8. Kansas State — The Wildcats will always be a tough out as long as Bill Snyder is patrolling the sidelines, but competitiveness doesn’t always automatically translate to victories. Last year Kansas State went 3-3 in games decided by a touchdown or less, but they can’t necessarily guarantee a break-even season if they cut things as close in 2016. Joe Hubener is back at quarterback, but he’ll need to be more effective through the air. The offensive line also has to replace four departed starters. The loss of Morgan Burns will hurt both the secondary and the return game, though the defense does have plenty of depth in the front seven. An opener at Stanford turns up the pressure immediately, though Florida Atlantic and FCS Missouri State follow in non-conference play. Given that they should have no problem beating state rival Kansas, K-State’s hopes for a seventh straight bowl appearance will rest squarely on how they fare in toss-up conference matchups with Texas Tech, Iowa State, and Texas.
7. Texas Tech — In his first three seasons as a head coach, Kliff Kingsbury has posted an almost identical record to Tommy Tuberville’s time in Lubbock. Heading into year four, Kingsbury needs to identify new talent on his roster to compensate for the departure of 10 starters from 2015. The offense should remain good, but with returning quarterback Patrick Mahomes working behind a retooled offensive line that returns just two starters and throwing to a new group of receivers that lost three of its top five producers. Combined with the loss of tailback DeAndre Washington it is unlikely that the Red Raiders will produce the otherworldly stats of recent seasons. Though it loses four starters of its own the defense can’t get much worse, meaning that any improvement on that side of the ball will be welcome. Arizona State and Louisiana Tech are tough non-conference tests, and they also close the year with three straight games away from home. Like Kansas State, bowl eligibility will depend on how well the Red Raiders perform in their coin-flip contests.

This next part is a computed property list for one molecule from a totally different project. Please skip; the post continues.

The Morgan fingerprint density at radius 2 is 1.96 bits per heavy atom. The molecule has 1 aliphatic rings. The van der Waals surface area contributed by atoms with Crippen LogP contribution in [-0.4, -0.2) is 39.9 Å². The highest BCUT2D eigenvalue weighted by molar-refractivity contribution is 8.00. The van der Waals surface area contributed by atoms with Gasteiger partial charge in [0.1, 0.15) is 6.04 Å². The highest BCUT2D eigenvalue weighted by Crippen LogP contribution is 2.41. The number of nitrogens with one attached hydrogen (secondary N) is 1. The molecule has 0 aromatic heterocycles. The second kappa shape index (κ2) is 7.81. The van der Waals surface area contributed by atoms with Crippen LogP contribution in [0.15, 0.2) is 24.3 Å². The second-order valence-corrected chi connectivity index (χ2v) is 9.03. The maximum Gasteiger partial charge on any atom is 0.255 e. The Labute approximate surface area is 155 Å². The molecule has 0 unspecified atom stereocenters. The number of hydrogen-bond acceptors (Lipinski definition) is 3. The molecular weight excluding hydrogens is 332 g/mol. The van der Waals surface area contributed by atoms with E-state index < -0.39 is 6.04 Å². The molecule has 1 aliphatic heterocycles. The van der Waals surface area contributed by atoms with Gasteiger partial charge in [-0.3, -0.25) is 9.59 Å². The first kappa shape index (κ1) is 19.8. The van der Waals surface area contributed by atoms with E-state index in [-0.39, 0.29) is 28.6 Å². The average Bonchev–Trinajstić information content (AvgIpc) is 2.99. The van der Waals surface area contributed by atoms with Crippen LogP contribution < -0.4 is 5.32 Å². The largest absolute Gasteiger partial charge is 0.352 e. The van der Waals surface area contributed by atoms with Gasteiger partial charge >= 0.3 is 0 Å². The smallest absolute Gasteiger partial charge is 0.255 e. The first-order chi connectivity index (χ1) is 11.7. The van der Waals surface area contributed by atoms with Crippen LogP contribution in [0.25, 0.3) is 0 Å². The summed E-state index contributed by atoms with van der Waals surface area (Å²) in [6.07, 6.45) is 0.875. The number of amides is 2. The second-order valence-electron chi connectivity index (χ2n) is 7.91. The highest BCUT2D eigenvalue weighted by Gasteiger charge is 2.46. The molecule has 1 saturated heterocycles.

6. West Virginia — The Mountaineers still feel like an odd fit for the Big 12, but they’ve at least been a decent addition in terms of success rate. This year they’ll try to push beyond an eight-win threshold with one of the more experienced squads in the Big 12. The offensive line lost left tackle Marquis Lucas, and tailback Wendell Smallwood is also gone from Morgantown, but every other offensive starter returns from a team that scored five touchdowns or more in over half of its 2015 contests. Quarterback Skyler Howard should post some big numbers against Big 12 defenses. At the same time, the WVU defense was the second-best unit in the conference last year, but now must replace seven starters and deal with the loss of more than half of last year’s production on that side of the ball. Missouri, FCS Youngstown State, and BYU are all games that could turn either way — yes, even the I-AA matchup with Bo Pelini’s squad. West Virginia has the firepower to compete with any team on its schedule, but it also has a defense that could get torched too many times to go bowling.
5. Texas — This is supposed to be a big year for Texas, with Charlie Strong entering year three of his rebuild and the Longhorns consistently outrecruiting their conference rivals. Seven players return on each side of the ball, though Strong and his staff might decide to go in a different direction at several positions. One is quarterback, where Tyrone Swoopes and Jerrod Heard have both been inconsistent over the past few years and could lose the starting job to true freshman Shane Buechele. Young talent will look to step up at tailback and in the receiving corps as well, while a reconfigured offensive line brings back some starting experience. The defense put up decent numbers from a Big 12 context in 2015, though they will need to improve against the run if they are to return to bowl eligibility this season. Notre Dame and Cal offer stout out-of-conference opponents, though they have the advantage of facing Baylor, TCU, and West Virginia all at home. A bowl game is definitely possible, but this roster might need another year of seasoning before challenging for the league title.